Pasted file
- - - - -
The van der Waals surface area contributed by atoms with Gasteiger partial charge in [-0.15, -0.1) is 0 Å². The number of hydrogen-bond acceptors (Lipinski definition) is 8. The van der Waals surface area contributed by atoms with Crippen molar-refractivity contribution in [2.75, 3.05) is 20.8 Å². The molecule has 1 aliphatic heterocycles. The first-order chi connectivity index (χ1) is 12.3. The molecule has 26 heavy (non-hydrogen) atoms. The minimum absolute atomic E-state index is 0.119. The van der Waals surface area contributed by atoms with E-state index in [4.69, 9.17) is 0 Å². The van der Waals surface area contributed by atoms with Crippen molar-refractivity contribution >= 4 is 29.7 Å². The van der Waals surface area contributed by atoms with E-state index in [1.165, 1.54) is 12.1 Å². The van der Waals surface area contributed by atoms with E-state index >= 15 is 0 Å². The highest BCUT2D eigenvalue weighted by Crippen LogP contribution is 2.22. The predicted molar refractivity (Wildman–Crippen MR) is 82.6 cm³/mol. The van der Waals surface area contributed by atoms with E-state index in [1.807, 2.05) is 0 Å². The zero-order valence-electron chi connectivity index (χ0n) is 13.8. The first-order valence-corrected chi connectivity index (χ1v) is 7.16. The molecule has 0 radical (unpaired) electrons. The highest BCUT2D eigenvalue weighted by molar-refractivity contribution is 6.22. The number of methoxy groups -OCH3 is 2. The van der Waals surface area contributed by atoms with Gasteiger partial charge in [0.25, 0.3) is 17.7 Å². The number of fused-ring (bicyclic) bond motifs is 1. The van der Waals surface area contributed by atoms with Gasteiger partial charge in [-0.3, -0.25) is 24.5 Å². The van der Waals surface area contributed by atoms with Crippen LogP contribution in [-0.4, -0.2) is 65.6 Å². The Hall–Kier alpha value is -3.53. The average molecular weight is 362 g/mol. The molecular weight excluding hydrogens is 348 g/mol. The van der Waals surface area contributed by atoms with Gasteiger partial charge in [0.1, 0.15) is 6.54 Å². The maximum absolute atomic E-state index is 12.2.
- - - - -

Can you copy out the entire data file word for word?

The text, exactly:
The van der Waals surface area contributed by atoms with Gasteiger partial charge in [-0.15, -0.1) is 0 Å². The number of hydrogen-bond acceptors (Lipinski definition) is 8. The van der Waals surface area contributed by atoms with Crippen molar-refractivity contribution in [2.75, 3.05) is 20.8 Å². The molecule has 1 aliphatic heterocycles. The first-order chi connectivity index (χ1) is 12.3. The molecule has 26 heavy (non-hydrogen) atoms. The minimum absolute atomic E-state index is 0.119. The van der Waals surface area contributed by atoms with E-state index in [4.69, 9.17) is 0 Å². The van der Waals surface area contributed by atoms with Crippen molar-refractivity contribution >= 4 is 29.7 Å². The van der Waals surface area contributed by atoms with E-state index in [1.165, 1.54) is 12.1 Å². The van der Waals surface area contributed by atoms with E-state index >= 15 is 0 Å². The highest BCUT2D eigenvalue weighted by Crippen LogP contribution is 2.22. The predicted molar refractivity (Wildman–Crippen MR) is 82.6 cm³/mol. The van der Waals surface area contributed by atoms with E-state index in [1.807, 2.05) is 0 Å². The zero-order valence-electron chi connectivity index (χ0n) is 13.8. The first-order valence-corrected chi connectivity index (χ1v) is 7.16. The molecule has 0 radical (unpaired) electrons. The highest BCUT2D eigenvalue weighted by molar-refractivity contribution is 6.22. The number of methoxy groups -OCH3 is 2. The van der Waals surface area contributed by atoms with Gasteiger partial charge in [0.25, 0.3) is 17.7 Å². The number of fused-ring (bicyclic) bond motifs is 1. The van der Waals surface area contributed by atoms with Gasteiger partial charge in [-0.3, -0.25) is 24.5 Å². The van der Waals surface area contributed by atoms with Crippen LogP contribution in [-0.4, -0.2) is 65.6 Å². The Hall–Kier alpha value is -3.53. The average molecular weight is 362 g/mol. The molecular weight excluding hydrogens is 348 g/mol. The van der Waals surface area contributed by atoms with Gasteiger partial charge in [0.1, 0.15) is 6.54 Å². The maximum absolute atomic E-state index is 12.2.